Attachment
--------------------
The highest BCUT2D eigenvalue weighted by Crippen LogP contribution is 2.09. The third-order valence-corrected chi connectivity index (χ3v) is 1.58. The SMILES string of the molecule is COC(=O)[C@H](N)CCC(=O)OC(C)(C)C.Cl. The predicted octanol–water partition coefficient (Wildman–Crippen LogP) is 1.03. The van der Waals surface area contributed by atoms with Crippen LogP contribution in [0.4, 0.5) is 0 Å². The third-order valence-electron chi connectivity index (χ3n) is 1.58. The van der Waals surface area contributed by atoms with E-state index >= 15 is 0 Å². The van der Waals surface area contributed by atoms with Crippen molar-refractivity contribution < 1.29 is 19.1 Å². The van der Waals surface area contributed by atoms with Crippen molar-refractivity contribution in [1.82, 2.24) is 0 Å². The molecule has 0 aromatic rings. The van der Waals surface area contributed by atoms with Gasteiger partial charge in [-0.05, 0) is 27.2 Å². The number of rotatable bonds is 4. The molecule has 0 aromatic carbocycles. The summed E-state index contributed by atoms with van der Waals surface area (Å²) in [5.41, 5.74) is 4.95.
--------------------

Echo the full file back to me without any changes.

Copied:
The highest BCUT2D eigenvalue weighted by Crippen LogP contribution is 2.09. The third-order valence-corrected chi connectivity index (χ3v) is 1.58. The SMILES string of the molecule is COC(=O)[C@H](N)CCC(=O)OC(C)(C)C.Cl. The predicted octanol–water partition coefficient (Wildman–Crippen LogP) is 1.03. The van der Waals surface area contributed by atoms with Crippen LogP contribution in [0.4, 0.5) is 0 Å². The third-order valence-electron chi connectivity index (χ3n) is 1.58. The van der Waals surface area contributed by atoms with E-state index >= 15 is 0 Å². The van der Waals surface area contributed by atoms with Crippen molar-refractivity contribution < 1.29 is 19.1 Å². The van der Waals surface area contributed by atoms with Crippen molar-refractivity contribution in [1.82, 2.24) is 0 Å². The molecule has 0 aromatic rings. The van der Waals surface area contributed by atoms with Gasteiger partial charge in [-0.05, 0) is 27.2 Å². The number of rotatable bonds is 4. The molecule has 0 aromatic carbocycles. The summed E-state index contributed by atoms with van der Waals surface area (Å²) in [5.41, 5.74) is 4.95.